What ecosexuality is not, Stephens said, is humans as saviors of the Earth.
“We can’t do this. It’s often such a Christian idea that you can save something else, ”Stephens continued, but “being in touch with the Earth is really important to us.
This year, much of the couple’s eco-sex work has paid off. With Jennie Klein, Sprinkle and Stephens wrote “Assuming the Ecosexual Position: The Earth as Lover”, a manifesto combined with a manual to create a more intimate relationship with the planet. The pair received a prestigious Guggenheim Fellowship for their work on their film project, “Playing With Fire,” a sequel to the 2017 eco-friendly documentary “Water Makes Us Wet”. And Harvard’s Schlesinger Library acquired the Sprinkle archives, including many of their documents on ecosexuality.
Perhaps most importantly, the two also founded EARTH Lab SF (Environmental Art Research Theory Happenings Lab San Francisco), an organization they plan to use to create art, run workshops, and disseminate eco-sexual philosophy. .
“We want to be of service to the world, that’s really why we started the EARTH Lab SF,” Stephens said. “We want to be at the service of young artists, people who need a safe place to be embodied, to play, to discover nature. We try to make room for different people in the environmental art movement.
My walk with Stephens and Sprinkle was the culmination of three days spent with the couple, starting with a birthday party and book party for Stephens at their “neighborhood seawall bar” Wildside West. Among the guests in the bar’s garden was burlesque and eco-sex artist Lady Monster, wearing a self-designed fabric autumn leaf set.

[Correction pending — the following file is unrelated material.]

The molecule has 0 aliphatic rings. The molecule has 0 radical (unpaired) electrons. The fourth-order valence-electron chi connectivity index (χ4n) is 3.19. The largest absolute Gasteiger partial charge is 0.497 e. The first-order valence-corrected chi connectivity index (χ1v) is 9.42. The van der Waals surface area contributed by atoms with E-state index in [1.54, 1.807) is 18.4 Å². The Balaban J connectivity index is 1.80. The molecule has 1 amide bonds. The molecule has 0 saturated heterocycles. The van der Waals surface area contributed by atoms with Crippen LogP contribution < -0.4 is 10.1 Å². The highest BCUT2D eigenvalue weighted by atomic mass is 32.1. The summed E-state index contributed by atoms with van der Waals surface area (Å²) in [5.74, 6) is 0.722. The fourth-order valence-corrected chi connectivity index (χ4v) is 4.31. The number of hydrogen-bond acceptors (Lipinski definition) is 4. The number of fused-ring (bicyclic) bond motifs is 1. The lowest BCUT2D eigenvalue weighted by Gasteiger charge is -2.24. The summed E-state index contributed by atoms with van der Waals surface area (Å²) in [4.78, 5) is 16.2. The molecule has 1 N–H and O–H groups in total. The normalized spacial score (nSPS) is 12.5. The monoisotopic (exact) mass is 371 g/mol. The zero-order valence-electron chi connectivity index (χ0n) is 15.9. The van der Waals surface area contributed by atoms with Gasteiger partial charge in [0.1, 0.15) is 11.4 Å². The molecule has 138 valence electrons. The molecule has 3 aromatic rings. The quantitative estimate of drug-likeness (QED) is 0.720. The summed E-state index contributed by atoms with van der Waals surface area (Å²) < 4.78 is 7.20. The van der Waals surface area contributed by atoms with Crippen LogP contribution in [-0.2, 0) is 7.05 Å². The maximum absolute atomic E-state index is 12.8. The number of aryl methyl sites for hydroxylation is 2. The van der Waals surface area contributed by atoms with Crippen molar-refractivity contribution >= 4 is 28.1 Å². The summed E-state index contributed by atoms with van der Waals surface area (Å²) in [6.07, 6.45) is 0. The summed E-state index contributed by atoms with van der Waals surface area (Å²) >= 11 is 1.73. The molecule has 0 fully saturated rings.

“My journey with Annie started as a sexual performance artist,” said Lady Monster, who participated in Sprinkle and Stephens’ weddings with Earth and Sea. “As an ecosexual we say Earth is our lover because it is a compromise. We ask you to look at your relationship with the Earth and where do you stand on the spectrum: are you ecocelibate? Are you eco-sensual? Are you ecosexual?
Tanya Augsburg, professor of liberal studies and humanities at San Francisco State University who teaches the Images of Eroticism course, is a longtime columnist on the work of Stephens and Sprinkles.
“They teach the audience about ecosexuality, love for the Earth, caring for each other and inclusiveness in a way that everyone can relate to,” Augsburg said. “They’ve been at the forefront, ahead of the curve in a lot of their work. Now the culture is finally catching up with them.
The next day, at a brunch hosted by Sprinkle and Stephens, I was assessed for my own “eco-sexual prescription,” with questions about my overall mental health, my current state of mind (anxious since March 2020), and what elements and activities in nature turned me on. Remembering a romantic night caught in a thunderstorm, I chose the game of water and rain.
My prescription: go to Holly Park and kiss the Earth, with a special note of wearing flowers in my hair.
After our walk, Sprinkle and Stephens asked me how I felt after experiencing the world “through the green eyes”. I said I was thirsty, which confirmed to them that water was one of my key eco-sex elements.
After telling them about things that I have noticed through my new eco-sexualized gaze over the past three days – the smell of damp earth in Wildside West, the feeling of tree leaves brushing against my hand, the heat from the sun on the back of my neck – they offered their clinical opinion: I might be a booming ecosexual.
I admitted that I had become, at the very least, eco-curious.